General Motors plans to cut 5,000 South Korean jobs

A GM Korea dealer in Seoul said the planned shutdown has hurt the image of the company, and customers are concerned about services and residual values. (Reuters)
Updated 02 March 2018

General Motors plans to cut 5,000 South Korean jobs

SEOUL: General Motors’ South Korean unit plans to slash 5,000 jobs, or about 30 percent of its workforce, but keep production steady if Seoul agrees to its $2.8 billion proposal for the loss-making operation, according to a document seen by Reuters.
The US automaker announced last month that it would shut down a factory in Gunsan, southwest of Seoul, and that it was mulling the fate of its three other plants in South Korea.
The Detroit automaker, which owns 77 percent of GM Korea, is negotiating with the South Korean government over the restructuring proposal, as state-run Korea Development Bank (KDB) owns a 17 percent stake. GM’s main Chinese partner, SAIC Motor Corp., controls the remaining 6 percent.
In the plan it submitted to the government and seen by Reuters, GM Korea proposed cutting the number of employees to 11,000 from about 16,000.
Because only 2,000 people work at the Gunsan facility, it appears the other factories will also be affected. The document did not specify when the cuts would occur.
GM’s proposal may put the Seoul government in a bind, as President Moon Jae-in seeks to save thousands of jobs but could face a public backlash if he uses taxpayer money as a lifeline for GM.
The document also showed GM plans to over 10 years create 1,100 new jobs, plus build two new sports utility vehicle (SUV) models and a compact car engine in South Korea.
The government has said it would decide on whether to provide support after conducting due diligence on what it has called GM’s “opaque” management of its operations in the country.
GM Korea declined to comment on details of the proposal.
“We will reduce our cost base to make our business profitable,” a GM spokesman said, adding it has been undertaking a series of restructuring actions.
The US automaker is seeking concessions on wages from an angry labor union and launched a voluntary redundancy program, which closes on Friday.
A spokeswoman for trade ministry declined to comment.
Under the plan, GM would add its next-generation Trax small SUV and a brand-new compact SUV to its Korean production lines in 2020 and 2022 respectively, the document said.
The models are mainly aimed at the US market, it said.
It plans to manufacture 200,000 vehicles of each, and keep its overall production in Korea near 500,000 per year over the next 10 years. GM produced about 508,000 cars last year, far below the combined capacity of 910,000 cars per year at its Korean factories.
South Korea was for years a low-cost export hub for GM, producing about a fifth of the company’s global output of Chevy models at its peak. But the automaker’s decision to exit other unprofitable markets has exacerbated problems for GM Korea, which built many of the Chevrolet models GM once offered in Europe.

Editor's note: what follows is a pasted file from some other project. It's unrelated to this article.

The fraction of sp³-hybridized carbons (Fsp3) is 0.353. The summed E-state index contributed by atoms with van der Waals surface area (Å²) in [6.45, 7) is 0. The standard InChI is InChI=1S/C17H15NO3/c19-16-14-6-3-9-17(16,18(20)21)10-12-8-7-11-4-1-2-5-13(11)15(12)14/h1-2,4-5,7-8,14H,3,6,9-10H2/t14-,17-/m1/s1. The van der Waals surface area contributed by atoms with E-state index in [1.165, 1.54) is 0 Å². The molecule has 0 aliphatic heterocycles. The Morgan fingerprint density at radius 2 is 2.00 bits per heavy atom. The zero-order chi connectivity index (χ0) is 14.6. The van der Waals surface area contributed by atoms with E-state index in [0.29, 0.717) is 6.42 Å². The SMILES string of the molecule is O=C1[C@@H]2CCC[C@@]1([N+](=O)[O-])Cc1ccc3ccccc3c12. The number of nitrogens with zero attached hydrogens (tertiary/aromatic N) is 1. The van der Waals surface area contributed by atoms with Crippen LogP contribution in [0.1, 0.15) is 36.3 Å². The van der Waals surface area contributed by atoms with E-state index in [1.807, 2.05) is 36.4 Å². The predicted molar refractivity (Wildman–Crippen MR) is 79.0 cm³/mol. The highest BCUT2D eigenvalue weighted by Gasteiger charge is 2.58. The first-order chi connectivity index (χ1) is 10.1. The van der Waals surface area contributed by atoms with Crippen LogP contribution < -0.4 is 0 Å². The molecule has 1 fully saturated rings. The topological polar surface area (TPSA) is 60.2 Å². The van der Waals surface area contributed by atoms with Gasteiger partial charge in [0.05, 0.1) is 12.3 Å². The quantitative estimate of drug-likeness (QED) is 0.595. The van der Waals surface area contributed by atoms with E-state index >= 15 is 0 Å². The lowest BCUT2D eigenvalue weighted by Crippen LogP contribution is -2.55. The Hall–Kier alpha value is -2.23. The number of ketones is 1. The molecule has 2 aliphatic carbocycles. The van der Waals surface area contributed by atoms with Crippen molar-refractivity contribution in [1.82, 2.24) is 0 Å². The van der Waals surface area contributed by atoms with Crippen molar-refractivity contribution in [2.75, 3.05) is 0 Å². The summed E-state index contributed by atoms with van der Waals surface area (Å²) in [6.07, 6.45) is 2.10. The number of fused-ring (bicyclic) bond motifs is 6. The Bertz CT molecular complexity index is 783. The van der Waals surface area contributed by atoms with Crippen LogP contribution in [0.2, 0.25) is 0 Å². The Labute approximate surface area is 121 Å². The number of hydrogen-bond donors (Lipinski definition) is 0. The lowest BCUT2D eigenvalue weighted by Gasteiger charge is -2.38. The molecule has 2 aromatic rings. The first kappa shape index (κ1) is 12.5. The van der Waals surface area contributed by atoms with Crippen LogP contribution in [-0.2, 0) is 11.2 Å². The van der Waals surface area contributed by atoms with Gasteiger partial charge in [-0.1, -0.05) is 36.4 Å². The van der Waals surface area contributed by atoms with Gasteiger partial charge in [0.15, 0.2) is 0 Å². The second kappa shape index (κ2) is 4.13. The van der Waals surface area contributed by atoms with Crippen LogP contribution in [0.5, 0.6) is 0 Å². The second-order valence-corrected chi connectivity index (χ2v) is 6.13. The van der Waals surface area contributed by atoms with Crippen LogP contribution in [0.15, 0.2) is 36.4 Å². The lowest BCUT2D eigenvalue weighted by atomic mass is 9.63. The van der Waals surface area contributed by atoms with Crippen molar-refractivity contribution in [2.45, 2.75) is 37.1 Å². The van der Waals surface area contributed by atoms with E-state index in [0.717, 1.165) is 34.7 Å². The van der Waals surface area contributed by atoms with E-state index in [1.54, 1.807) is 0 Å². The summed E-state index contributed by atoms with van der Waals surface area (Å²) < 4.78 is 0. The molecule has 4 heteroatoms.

GM Korea reported on Friday that its domestic car sales slumped 48 percent in February.


Creditors take action against Al Jaber in decade-long saga

Updated 23 September 2020

Creditors take action against Al Jaber in decade-long saga

  • The downturn in the Gulf construction sector has triggered a number of corporate restructurings as companies are forced to reschedule debt, raise fresh borrowing or enter insolvency protection

DUBAI: Creditors have started to enforce claims against Abu Dhabi-based Al Jaber Group, in a dispute triggered by a construction downturn in the UAE more than a decade ago.

Al Jaber, a contractor with interests across a range of sectors, has struggled since building up debt in the wake of a UAE real estate crisis and began talks with creditors in 2011.

Abu Dhabi Commercial Bank, which is working as restructuring and security agent, said in a document dated Sept. 21 which was seen by Reuters, that it had instructions from the majority of creditors to proceed with claims against Al Jaber.

A representative for Al Jaber did not immediately respond to a request or comment. ADCB declined to comment.

The move follows delays in restructuring agreements, under which Al Jaber was to appoint a new board and sell companies and assets such as the Shangri-La hotels in Dubai and Abu Dhabi.

In exchange, creditors had agreed to extend the maturity of a 5.9 billion dirhams ($1.61 billion) loan, cut interest rates, and provide additional revolving debt.

The initial enforcement action now being pursued by creditors includes the “acceleration and demand for payment of amounts outstanding” under the previously agreed debt restructuring, a source familiar with the matter said.

Enforcement will also allow creditors to claim against Al Jaber’s chairman under a 4.5 billion dirham loan to the company.

Several UAE companies have sought to extend debt maturities or agree better terms in recent years to avoid defaults, after an oil price crash hit energy services and construction.

The coronavirus crisis has added to the strain and Arabtec Holding, the UAE’s biggest listed contractor, this week will discuss options including dissolution after the pandemic hit projects and led to additional costs.

Meanwhile, Dubai-listed construction firm Drake & Scull is working to reach an agreement with its creditors in an out-of-court process.